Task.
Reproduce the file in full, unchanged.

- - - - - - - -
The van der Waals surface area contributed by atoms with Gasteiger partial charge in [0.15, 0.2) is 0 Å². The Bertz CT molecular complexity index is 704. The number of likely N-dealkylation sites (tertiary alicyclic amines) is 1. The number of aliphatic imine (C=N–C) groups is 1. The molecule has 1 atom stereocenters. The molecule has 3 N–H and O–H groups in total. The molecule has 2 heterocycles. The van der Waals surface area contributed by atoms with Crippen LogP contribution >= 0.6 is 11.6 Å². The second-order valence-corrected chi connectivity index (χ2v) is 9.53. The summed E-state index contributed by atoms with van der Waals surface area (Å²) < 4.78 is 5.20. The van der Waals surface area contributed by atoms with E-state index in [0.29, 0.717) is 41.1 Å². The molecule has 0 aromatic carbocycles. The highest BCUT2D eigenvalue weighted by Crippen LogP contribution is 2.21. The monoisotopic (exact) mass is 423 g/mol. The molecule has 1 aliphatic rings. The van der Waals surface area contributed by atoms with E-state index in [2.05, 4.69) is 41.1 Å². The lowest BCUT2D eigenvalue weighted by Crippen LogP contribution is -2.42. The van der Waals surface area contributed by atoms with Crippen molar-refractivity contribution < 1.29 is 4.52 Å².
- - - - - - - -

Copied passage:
The van der Waals surface area contributed by atoms with Gasteiger partial charge in [0.15, 0.2) is 0 Å². The Bertz CT molecular complexity index is 704. The number of likely N-dealkylation sites (tertiary alicyclic amines) is 1. The number of aliphatic imine (C=N–C) groups is 1. The molecule has 1 atom stereocenters. The molecule has 3 N–H and O–H groups in total. The molecule has 2 heterocycles. The van der Waals surface area contributed by atoms with Crippen LogP contribution >= 0.6 is 11.6 Å². The second-order valence-corrected chi connectivity index (χ2v) is 9.53. The summed E-state index contributed by atoms with van der Waals surface area (Å²) < 4.78 is 5.20. The van der Waals surface area contributed by atoms with E-state index in [0.29, 0.717) is 41.1 Å². The molecule has 0 aromatic carbocycles. The highest BCUT2D eigenvalue weighted by Crippen LogP contribution is 2.21. The monoisotopic (exact) mass is 423 g/mol. The molecule has 1 aliphatic rings. The van der Waals surface area contributed by atoms with E-state index in [2.05, 4.69) is 41.1 Å². The lowest BCUT2D eigenvalue weighted by Crippen LogP contribution is -2.42. The van der Waals surface area contributed by atoms with Crippen molar-refractivity contribution < 1.29 is 4.52 Å².